[with:] Prof. Di Lu, autograph manuscript notes of her meetings with Mao, recording their discussions of classical poetry, Tang Dynasty literature (with his particular love of Li Bai), Odes of the Han dynasty, linguistics, and his contempt for the traditional curriculum and the elite study of classical culture ("...We need to promote modern Chinese [writing]..."), in Chinese, 7 pages, folio (265 x 195mm), text on rectos only, 26 July 1975;
[also with:] Poems by Sa Du Ci. [n.p., n.d.], small folio, blue wrappers, INSCRIBED BY MAO'S WIFE JIANG QING in pencil in Chinese ("for Chairman to read"), and a small bundle of typescripts and press cuttings relating to Di Lu and Mao
Mao's love of literature was a constant throughout his life. Henry Kissinger has recalled that in Mao's residence, the Chrysanthemum Fragrance Study, "manuscripts lined bookshelves along every wall; books covered the table and the floor; it looked more the retreat of a scholar than the audience room of the all-powerful leader of the world’s most populous nation" (quoted in Short, Mao: the Man who made China (2017), p.609). By 1975, however, when these notes were written, Mao was an old and sick man. Politically, the dominant issue for Mao himself and those around him was the succession. His sight was failing so his ability to read was reduced, and he had increasing difficulty articulating words. He was heavily dependent on his confidential secretary, Zhang Yufeng, to read to him and interpret his speech to others. Zhang's competence did not reach to classical literature so Mao began to find himself cut off from the cultural traditions that held such deep meaning to him. The Party Central Committee was tasked with finding someone who could read classical works to Mao, and they requested Beijing University to send them a list of teachers at the Department of Chinese Literature.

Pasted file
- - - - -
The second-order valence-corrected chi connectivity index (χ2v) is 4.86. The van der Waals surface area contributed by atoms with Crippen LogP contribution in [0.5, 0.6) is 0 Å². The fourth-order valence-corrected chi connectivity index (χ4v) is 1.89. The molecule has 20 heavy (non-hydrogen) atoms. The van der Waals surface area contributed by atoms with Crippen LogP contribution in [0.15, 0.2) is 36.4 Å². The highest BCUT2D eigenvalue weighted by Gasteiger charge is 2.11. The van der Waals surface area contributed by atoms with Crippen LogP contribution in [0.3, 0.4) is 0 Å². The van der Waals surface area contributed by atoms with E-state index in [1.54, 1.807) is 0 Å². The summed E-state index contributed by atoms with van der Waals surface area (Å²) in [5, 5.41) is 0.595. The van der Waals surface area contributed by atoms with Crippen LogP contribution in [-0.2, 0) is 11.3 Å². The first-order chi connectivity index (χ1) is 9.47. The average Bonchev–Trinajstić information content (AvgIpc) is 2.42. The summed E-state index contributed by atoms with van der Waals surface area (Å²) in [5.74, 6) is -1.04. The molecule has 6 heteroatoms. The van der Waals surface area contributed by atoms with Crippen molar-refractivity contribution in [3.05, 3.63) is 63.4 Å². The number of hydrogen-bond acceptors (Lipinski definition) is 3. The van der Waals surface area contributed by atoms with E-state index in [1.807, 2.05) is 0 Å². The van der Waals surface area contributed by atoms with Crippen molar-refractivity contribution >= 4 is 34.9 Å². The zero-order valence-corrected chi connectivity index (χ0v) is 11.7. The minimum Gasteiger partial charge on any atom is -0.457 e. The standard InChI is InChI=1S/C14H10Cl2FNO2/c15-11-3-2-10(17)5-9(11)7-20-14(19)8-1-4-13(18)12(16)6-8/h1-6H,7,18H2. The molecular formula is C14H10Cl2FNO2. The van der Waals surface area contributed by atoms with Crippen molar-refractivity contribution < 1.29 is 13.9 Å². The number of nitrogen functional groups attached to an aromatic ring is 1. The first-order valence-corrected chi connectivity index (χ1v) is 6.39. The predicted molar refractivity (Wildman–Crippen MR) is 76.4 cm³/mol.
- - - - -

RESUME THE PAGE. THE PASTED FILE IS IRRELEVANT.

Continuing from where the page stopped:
As a result of this request, Di Lu (1931-2015), a classical Chinese scholar from Mao's native Hunan, was brought to see Mao. When they first met on 26 May 1975 Mao recited to her a poem by the Tang poet Liu Yuxi then explained that he wanted someone to read him classical works. They talked of Liu Yuxi but Di had difficulty understanding what Mao was saying. On later visits she asked Mao to write his thoughts into a notepad to ease communication, and she also made her own notes of the conversation. These unique manuscript notes are the fruits of these meetings.
The notes provide numerous valuable insights into Mao's thinking on literature. Not surprisingly, his attention is mostly focused on the intersection of poetry and politics. He quotes approvingly from the Tang poet Bai Juyi on the moral necessity of the poet to describe contemporary society, and praises Du Fu as the poet saint of his generation for his concern over the plight of common people (although he has nothing but contempt for his tendency to, in Mao's words, cry like a baby at every opportunity). He dismisses the glib claim made in a Han dynasty poem ('Ling Du Fu') that panegyrics are not written for weak rulers, citing works such as the Han 'Nineteen Old Poems', 'The Seven Scholars of Jian’an', and the 'Songs of the South' as examples of poems written in praise of weak Emperors. His favourite poet of the Tang dynasty was Li Bai, and he drew Di's attention to lines from 'Difficulty of the Shu Road' which he sees as having particular political resonance. AUTOGRAPH MANUSCRIPTS BY MAO ARE OF THE UTMOST RARITY ON THE INTERNATIONAL MARKET.
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